As commercial and residential property owners in South Florida assess their damage after Hurricane Irma they should be cognizant that a claim against their own windstorm insurance may not be the only or best option. This is true in part because making a claim against one’s own insurer will inevitably require the payment of a deductible and may result in future higher premiums. Accordingly, consideration should be given as to whether other sources of recovery may exist to cover the damages.
An analysis of the damage including the causes is a necessary starting point. If, for example, a structural component such as roof shingles or membranes failed, the failure might be due to a manufacturing defect or defective installation. In those situations it may be possible to seek recovery from the product manufacturer or those involved in the construction, including the contractor, engineer and architect either based upon a construction defect claim or a warranty claim.
If the failure is the result of a construction defect the next aspect to consider is whether the work that failed was performed within the last 10 years. The 10-year time frame is important because Florida Statute Section 95.11(3)(c) provides a 10-year statute of repose for construction defects that requires a lawsuit be brought within 10 years “after the date of actual possession by the owner, the date of the issuance of a certificate of occupancy, the date of abandonment of construction if not completed, or the date of completion or termination of the contract between the professional engineer, registered architect, or licensed contractor and his or her employer whichever date is latest.” Although the law is clear that any construction defect claim is barred if it is not commenced within the 10-year statue of repose, the timing of when that 10-year period is triggered is less clear and may be later than one would think. For instance, a Florida state court ruled that the date of final payment instead of the date the work was completed was the point at which the statute of repose started to run. Whereas another Florida state court decided that the trigger for the statute of repose could be the date at which the engineer of record filed a final plat for the project, even though that filing took place three years after the certificate of occupancy had been issued and the owner had taken possession of the property.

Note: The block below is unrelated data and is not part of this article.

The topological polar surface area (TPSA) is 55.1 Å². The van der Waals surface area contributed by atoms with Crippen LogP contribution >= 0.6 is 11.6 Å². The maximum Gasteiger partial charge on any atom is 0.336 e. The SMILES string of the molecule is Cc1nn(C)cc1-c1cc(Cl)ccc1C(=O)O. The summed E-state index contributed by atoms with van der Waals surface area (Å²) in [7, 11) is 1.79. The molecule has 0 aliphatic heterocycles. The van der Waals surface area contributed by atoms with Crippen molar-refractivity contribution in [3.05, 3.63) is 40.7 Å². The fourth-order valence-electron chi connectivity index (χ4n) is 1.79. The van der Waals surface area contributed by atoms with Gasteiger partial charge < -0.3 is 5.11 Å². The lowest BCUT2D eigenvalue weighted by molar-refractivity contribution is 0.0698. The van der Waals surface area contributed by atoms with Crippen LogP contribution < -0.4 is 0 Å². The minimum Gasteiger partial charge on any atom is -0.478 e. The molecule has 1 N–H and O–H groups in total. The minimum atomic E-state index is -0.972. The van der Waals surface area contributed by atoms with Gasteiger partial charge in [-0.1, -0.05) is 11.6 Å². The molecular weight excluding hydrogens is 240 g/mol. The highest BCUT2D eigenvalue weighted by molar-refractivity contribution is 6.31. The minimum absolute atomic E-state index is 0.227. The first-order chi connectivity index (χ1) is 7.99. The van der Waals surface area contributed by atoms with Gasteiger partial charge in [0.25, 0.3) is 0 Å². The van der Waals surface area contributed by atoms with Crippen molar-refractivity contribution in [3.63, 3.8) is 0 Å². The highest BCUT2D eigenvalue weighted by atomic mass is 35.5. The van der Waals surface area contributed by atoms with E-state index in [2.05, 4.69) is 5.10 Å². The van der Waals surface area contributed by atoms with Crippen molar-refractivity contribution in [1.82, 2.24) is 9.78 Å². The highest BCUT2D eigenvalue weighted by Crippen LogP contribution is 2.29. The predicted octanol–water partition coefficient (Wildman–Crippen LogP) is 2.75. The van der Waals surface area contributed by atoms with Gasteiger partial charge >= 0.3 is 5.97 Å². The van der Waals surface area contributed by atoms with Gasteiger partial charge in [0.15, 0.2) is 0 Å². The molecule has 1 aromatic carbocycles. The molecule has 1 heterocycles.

With respect to a potential product or workmanship warranty claim, obviously the specific language of the warranty needs to be reviewed to determine what the warranty purports to cover and to exclude. Again, it is important to know the cause of the damage, keeping in mind that there may be more than one cause, as it is more likely that coverage under the warranty will exist if the damage is caused by wind and driven rain as opposed to damage caused by windblown debris. The warranty may contain language that excludes coverage for damages caused by “Acts of God” which is an expression frequently used in the law and generally refers to damages caused by natural disasters or forces of nature that exist independent of any human acts. And although hurricanes are generally considered to be an “Act of God,” the inclusion of such language does not necessarily mean that one cannot pursue a warranty claim. It is possible to challenge such exclusions in situations where the product or work failed in wind speeds that are within the design criteria for the property’s location. With respect to Hurricane Irma, the National Weather Service in Miami’s preliminary reports of wind speeds in Miami-Dade and Broward County show that the sustained wind speeds did not exceed those of tropical force winds, which is less than 74 mph, and that the maximum hurricane force gusts did not exceed 100 mph. These wind speeds are well within the South Florida Building Code design criteria.
Interestingly, if the issuer of your warranty declares it to be void because the product or work was exposed to hurricane force winds, it may be possible to claim the value of the loss of that warranty as one of your damage components in a property insurance claim, provided of course that you suffered actual direct physical loss or damage to covered property.
If it is apparent that the neighbor’s tree or its limbs falling onto your property caused the damage, the general rule is that you are responsible and you would need to make a claim with your own insurer. If, however, the tree was diseased, had dead limbs or had been otherwise improperly maintained it is possible to prove that the neighbor was negligent and therefore liable for the damage.
Accordingly, the options available to a property owner will be dependent upon the type of damages and the cause of them, and in the case of construction defects whether the work was done within the last 10 years.